Triethanolamine is a modern synthetic saponifying agent of unusual properties which offers much assistance in the creation of emulsions designed for the care of the skin, scalp, hair and nails. Pharmacists may not carry it in stock, and it is a nuisance to secure it in lots as small as 1 pound (0.5 Kg.), but if there were sufficient demand, a supply would be forthcoming to the smallest hamlet in the United States.
The literature on triethanolamine in medical, and specifically in dermatologic, journals has been meager. It needs no review, as it is so recent that it is available in any file of the Archives of Dermatology and Syphilology.1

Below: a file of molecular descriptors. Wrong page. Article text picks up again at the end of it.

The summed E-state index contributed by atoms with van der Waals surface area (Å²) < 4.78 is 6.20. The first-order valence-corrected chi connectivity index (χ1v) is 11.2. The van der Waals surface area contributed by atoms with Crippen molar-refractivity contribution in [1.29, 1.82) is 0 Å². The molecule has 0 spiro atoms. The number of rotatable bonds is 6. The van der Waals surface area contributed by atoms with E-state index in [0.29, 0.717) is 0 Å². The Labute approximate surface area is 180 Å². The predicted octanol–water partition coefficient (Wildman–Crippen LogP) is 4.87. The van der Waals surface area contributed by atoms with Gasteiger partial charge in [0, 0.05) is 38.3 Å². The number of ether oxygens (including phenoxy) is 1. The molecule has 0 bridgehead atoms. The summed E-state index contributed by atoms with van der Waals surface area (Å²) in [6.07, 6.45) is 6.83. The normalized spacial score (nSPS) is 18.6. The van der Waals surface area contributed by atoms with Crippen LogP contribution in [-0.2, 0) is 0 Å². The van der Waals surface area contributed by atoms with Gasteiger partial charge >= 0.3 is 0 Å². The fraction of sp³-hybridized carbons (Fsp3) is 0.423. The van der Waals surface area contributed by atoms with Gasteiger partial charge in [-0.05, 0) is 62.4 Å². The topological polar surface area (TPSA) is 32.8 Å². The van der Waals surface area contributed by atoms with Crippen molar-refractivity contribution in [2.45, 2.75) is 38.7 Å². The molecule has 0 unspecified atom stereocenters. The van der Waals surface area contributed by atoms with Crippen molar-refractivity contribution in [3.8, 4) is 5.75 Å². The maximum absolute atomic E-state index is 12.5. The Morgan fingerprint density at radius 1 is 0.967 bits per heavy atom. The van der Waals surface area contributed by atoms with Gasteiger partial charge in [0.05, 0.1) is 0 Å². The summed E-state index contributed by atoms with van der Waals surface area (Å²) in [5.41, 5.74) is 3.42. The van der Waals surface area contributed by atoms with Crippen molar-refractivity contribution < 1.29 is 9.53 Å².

Technical triethanolamine is a faintly yellowish viscous or syrupy liquid with a faint odor of ammonia. Its specific gravity is 1.13. It melts at about 18 C. and boils at 227 C. at 150 mm. Triethanolamine is hygroscopic and
GOODMAN H. COSMETIC DERMATOLOGY: I. TRIETHANOLAMINE. Arch Derm Syphilol. 1937;36(1):116–118. doi:https://doi.org/10.1001/archderm.1937.01480010120017
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